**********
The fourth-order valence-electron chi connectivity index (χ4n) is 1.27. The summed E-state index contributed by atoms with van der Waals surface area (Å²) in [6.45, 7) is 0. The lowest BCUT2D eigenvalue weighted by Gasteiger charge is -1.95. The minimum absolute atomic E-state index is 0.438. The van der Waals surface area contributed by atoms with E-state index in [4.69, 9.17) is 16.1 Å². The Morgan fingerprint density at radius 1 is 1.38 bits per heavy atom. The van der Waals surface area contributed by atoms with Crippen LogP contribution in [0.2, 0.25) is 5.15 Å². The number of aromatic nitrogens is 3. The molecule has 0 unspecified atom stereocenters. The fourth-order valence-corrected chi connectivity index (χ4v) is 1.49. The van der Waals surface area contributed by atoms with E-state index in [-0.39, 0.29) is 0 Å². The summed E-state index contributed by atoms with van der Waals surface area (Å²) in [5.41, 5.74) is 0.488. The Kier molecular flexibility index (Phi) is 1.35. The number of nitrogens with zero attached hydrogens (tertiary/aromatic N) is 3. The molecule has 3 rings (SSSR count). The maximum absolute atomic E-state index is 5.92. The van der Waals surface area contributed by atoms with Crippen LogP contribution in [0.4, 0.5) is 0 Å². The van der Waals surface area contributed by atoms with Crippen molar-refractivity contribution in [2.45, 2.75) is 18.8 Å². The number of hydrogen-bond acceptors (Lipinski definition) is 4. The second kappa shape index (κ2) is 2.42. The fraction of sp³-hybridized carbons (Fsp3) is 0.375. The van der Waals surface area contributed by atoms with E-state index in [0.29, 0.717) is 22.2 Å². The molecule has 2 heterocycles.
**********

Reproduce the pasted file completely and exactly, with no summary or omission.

The fourth-order valence-electron chi connectivity index (χ4n) is 1.27. The summed E-state index contributed by atoms with van der Waals surface area (Å²) in [6.45, 7) is 0. The lowest BCUT2D eigenvalue weighted by Gasteiger charge is -1.95. The minimum absolute atomic E-state index is 0.438. The van der Waals surface area contributed by atoms with E-state index in [4.69, 9.17) is 16.1 Å². The Morgan fingerprint density at radius 1 is 1.38 bits per heavy atom. The van der Waals surface area contributed by atoms with Crippen LogP contribution in [0.2, 0.25) is 5.15 Å². The number of aromatic nitrogens is 3. The molecule has 0 unspecified atom stereocenters. The fourth-order valence-corrected chi connectivity index (χ4v) is 1.49. The van der Waals surface area contributed by atoms with E-state index in [-0.39, 0.29) is 0 Å². The summed E-state index contributed by atoms with van der Waals surface area (Å²) in [5.41, 5.74) is 0.488. The Kier molecular flexibility index (Phi) is 1.35. The number of nitrogens with zero attached hydrogens (tertiary/aromatic N) is 3. The molecule has 3 rings (SSSR count). The maximum absolute atomic E-state index is 5.92. The van der Waals surface area contributed by atoms with Crippen LogP contribution in [0.4, 0.5) is 0 Å². The van der Waals surface area contributed by atoms with Crippen molar-refractivity contribution in [2.45, 2.75) is 18.8 Å². The number of hydrogen-bond acceptors (Lipinski definition) is 4. The second kappa shape index (κ2) is 2.42. The fraction of sp³-hybridized carbons (Fsp3) is 0.375. The van der Waals surface area contributed by atoms with E-state index in [0.29, 0.717) is 22.2 Å². The molecule has 2 heterocycles.